Andrea Dovizioso put Ducati ahead of home manufacturers Honda and Yamaha during Friday practice for the Japanese MotoGP at Motegi.

Dovizioso may have used the special extra-soft rear tyre, not available to Ducati's factory rivals, to clinch the top spot.

However he was quick to point out that he had earlier led the session while using his harder rear tyre and was holding second place to Jorge Lorenzo prior to the late rubber changes.

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"I am very happy because, apart from my fastest lap which I set with a soft tyre, I also had a good pace with the medium option," said Dovizioso, who began the day with a competitive third in FP1. "Before the extra soft tyre we were second fastest - when everybody had the same tyres until the last five minutes - and I was able to make a similar lap time to the best pace.

"We immediately got off to a good start this morning with the set-up, both regarding the chassis and the electronics, and this enabled me to push hard right from the early laps. Today was a great day but tomorrow I'll have to try and shave off some more tenths from my lap time."

Dovizioso has taken two podiums and four front row starts so far this season. The Italian was again riding the newly introduced GP14.2 evolution bike, while departing team-mate Cal Crutchlow remains on the original GP14.

Crutchlow, who was 13th and tenth in the two sessions, said: "I'm not pleased with the result today but I am pleased with the speed. I thought we could have maybe been in the front five in that session but I got held up in my fast lap. I could have been a lot closer than what I was so I'm happy with this and it means we can work well for tomorrow.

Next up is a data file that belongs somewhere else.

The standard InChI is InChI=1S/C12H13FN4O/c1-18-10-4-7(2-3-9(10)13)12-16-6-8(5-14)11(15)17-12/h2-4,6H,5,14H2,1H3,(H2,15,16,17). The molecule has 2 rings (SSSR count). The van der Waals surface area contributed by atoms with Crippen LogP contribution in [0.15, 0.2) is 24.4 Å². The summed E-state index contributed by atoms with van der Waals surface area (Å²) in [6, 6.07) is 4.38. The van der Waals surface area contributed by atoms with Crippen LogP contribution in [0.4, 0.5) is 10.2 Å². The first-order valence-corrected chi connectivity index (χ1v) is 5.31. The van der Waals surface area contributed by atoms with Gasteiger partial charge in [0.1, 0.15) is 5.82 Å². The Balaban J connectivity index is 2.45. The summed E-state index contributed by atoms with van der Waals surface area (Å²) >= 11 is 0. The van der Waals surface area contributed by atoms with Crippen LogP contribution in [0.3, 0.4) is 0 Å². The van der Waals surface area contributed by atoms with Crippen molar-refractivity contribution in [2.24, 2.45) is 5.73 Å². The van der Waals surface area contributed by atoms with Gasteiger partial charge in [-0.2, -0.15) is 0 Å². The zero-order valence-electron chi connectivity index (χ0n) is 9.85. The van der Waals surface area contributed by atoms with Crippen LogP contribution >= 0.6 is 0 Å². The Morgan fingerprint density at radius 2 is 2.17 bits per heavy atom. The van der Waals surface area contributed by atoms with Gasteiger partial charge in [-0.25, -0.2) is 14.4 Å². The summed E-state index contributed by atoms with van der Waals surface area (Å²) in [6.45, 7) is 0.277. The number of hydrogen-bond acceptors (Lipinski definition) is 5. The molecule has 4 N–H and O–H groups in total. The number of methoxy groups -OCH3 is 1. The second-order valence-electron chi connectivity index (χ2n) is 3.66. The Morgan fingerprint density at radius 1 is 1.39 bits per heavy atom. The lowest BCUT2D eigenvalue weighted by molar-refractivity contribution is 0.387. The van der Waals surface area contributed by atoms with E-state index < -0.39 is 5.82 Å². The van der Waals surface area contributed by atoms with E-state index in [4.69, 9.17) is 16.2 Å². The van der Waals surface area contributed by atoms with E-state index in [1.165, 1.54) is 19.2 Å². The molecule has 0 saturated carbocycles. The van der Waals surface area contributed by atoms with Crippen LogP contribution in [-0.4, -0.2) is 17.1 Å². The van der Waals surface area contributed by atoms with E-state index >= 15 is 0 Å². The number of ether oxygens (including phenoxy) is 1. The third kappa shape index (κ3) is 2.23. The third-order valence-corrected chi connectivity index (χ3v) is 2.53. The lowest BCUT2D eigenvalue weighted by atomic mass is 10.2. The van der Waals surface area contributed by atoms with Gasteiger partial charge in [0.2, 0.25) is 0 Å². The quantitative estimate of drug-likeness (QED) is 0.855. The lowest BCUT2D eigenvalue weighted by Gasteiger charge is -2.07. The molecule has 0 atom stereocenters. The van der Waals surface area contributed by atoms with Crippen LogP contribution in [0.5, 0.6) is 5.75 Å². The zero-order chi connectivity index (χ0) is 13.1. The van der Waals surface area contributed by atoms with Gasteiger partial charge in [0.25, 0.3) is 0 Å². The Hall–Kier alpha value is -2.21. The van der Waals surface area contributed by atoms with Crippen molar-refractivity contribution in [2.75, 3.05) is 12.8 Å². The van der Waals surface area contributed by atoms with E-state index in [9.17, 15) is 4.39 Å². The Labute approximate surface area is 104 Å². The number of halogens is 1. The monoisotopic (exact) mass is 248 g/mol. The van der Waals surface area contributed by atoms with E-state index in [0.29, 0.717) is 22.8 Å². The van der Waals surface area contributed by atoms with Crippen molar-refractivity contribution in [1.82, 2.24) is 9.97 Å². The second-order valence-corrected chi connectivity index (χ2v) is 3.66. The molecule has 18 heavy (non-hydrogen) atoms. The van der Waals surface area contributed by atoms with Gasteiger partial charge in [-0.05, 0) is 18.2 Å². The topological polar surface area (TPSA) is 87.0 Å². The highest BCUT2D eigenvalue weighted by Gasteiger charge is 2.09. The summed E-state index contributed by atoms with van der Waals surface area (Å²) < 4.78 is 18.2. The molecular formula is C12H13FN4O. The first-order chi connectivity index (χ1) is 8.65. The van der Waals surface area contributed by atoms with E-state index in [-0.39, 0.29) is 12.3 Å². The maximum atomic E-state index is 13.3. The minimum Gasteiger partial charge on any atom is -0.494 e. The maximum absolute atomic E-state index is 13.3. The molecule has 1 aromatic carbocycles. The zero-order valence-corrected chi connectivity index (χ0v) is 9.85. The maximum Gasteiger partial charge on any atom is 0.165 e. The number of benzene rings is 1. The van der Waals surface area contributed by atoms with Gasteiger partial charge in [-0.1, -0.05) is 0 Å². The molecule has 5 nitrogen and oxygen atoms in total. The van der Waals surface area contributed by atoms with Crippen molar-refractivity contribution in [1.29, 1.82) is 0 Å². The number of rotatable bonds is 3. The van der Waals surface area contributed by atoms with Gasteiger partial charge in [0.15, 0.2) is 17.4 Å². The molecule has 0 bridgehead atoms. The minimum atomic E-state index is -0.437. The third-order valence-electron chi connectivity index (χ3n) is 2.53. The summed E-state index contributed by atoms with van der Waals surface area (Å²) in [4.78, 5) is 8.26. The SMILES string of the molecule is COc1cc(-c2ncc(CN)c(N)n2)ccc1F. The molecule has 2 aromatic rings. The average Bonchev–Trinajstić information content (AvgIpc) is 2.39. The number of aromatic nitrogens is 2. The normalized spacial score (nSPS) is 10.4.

"I had some problems in the session and didn't get out in the first ten minutes due to a problem with the brake. Now I'm looking to rest because I've not been feeling well at all today due to a bit of flu, so maybe tomorrow I can have a better performance."

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@ TalentFan

Thanks for the positive comments - appreciated.

Yes, agreed that Dorna has contributed to the current debacle. As an organisation they appear to have the best of intentions but then they also seem to frequently make decisions that have the exact opposite effect to that intended. CRT is a classic example.

CRT was established as a class to reduce costs and more importantly dependency on the major manufacturers. After two years Dorna then effectively ditched CRT and went with 'open' class which in reality is nothing more than satellite bikes supplied by the major factories.
So in effect Honda & Yamaha (& Ducati to some extent) have strengthened their grip on the premier class, not had it reduced.

The law of unintended consequences.

NineTimes: @ TalentFan

Still, Honda is struggling. They'll have to have rules changed in their favour otherwise they'll get caught by lesser teams. If Honda is that good, they why do they need rule change every year?[\blockquote]

Not quite sure how you can say Honda is struggling when they are about to win their second MotoGP championship in a row?

Whilst I'm no Honda fan, I can recognise that they have some of the best engineers in the world & plenty of them. So constant technical rule changes play into their hands because they have the resources to move further & faster than anybody else.
The 2007 / Ducati situation was a unique one. The 800 class had fuel restrictions that meant everyone else detuned their motors to last the distance. Ducati made the most powerful motor they could & went lean burn with electronic control. Result was Ducati blew everyone else away but by mid-season the Japanese were copying the approach & catching up fast.

Vilas46: Ducati... What Dorna Did to save Kawasaki and Suzuki? Did they speack about any Rule that would give them a boost only to stay in Motogp? I dont think so....[\blockquote]